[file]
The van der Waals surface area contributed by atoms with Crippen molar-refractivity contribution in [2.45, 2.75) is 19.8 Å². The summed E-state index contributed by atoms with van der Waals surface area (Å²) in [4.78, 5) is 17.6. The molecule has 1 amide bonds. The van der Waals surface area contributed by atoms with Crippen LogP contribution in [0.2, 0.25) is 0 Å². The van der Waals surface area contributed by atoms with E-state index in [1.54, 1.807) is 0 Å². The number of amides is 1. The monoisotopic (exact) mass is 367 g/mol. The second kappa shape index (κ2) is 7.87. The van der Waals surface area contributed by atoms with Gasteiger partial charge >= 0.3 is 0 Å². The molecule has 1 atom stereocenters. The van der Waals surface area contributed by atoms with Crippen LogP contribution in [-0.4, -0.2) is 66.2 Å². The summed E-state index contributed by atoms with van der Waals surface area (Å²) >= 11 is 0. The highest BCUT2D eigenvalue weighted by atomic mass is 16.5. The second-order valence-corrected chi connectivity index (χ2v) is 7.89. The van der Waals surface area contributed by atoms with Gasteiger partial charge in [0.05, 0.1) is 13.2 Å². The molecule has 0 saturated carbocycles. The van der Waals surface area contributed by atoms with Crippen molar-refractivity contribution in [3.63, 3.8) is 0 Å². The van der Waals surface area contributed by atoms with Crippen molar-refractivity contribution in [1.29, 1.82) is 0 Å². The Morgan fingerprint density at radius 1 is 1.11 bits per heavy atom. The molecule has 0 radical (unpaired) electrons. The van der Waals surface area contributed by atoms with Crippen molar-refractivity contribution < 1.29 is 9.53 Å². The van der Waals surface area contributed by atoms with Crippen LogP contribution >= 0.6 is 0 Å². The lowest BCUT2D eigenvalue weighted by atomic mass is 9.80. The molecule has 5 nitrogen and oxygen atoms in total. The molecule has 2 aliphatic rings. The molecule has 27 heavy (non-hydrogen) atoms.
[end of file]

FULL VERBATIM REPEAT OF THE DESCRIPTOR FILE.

The van der Waals surface area contributed by atoms with Crippen molar-refractivity contribution in [2.45, 2.75) is 19.8 Å². The summed E-state index contributed by atoms with van der Waals surface area (Å²) in [4.78, 5) is 17.6. The molecule has 1 amide bonds. The van der Waals surface area contributed by atoms with Crippen LogP contribution in [0.2, 0.25) is 0 Å². The van der Waals surface area contributed by atoms with E-state index in [1.54, 1.807) is 0 Å². The number of amides is 1. The monoisotopic (exact) mass is 367 g/mol. The second kappa shape index (κ2) is 7.87. The van der Waals surface area contributed by atoms with Gasteiger partial charge >= 0.3 is 0 Å². The molecule has 1 atom stereocenters. The van der Waals surface area contributed by atoms with Crippen LogP contribution in [-0.4, -0.2) is 66.2 Å². The summed E-state index contributed by atoms with van der Waals surface area (Å²) >= 11 is 0. The highest BCUT2D eigenvalue weighted by atomic mass is 16.5. The second-order valence-corrected chi connectivity index (χ2v) is 7.89. The van der Waals surface area contributed by atoms with Gasteiger partial charge in [0.05, 0.1) is 13.2 Å². The molecule has 0 saturated carbocycles. The van der Waals surface area contributed by atoms with Crippen molar-refractivity contribution in [3.63, 3.8) is 0 Å². The van der Waals surface area contributed by atoms with Crippen molar-refractivity contribution in [1.29, 1.82) is 0 Å². The Morgan fingerprint density at radius 1 is 1.11 bits per heavy atom. The molecule has 0 radical (unpaired) electrons. The van der Waals surface area contributed by atoms with Crippen molar-refractivity contribution < 1.29 is 9.53 Å². The van der Waals surface area contributed by atoms with Crippen LogP contribution >= 0.6 is 0 Å². The lowest BCUT2D eigenvalue weighted by atomic mass is 9.80. The molecule has 5 nitrogen and oxygen atoms in total. The molecule has 2 aliphatic rings. The molecule has 27 heavy (non-hydrogen) atoms.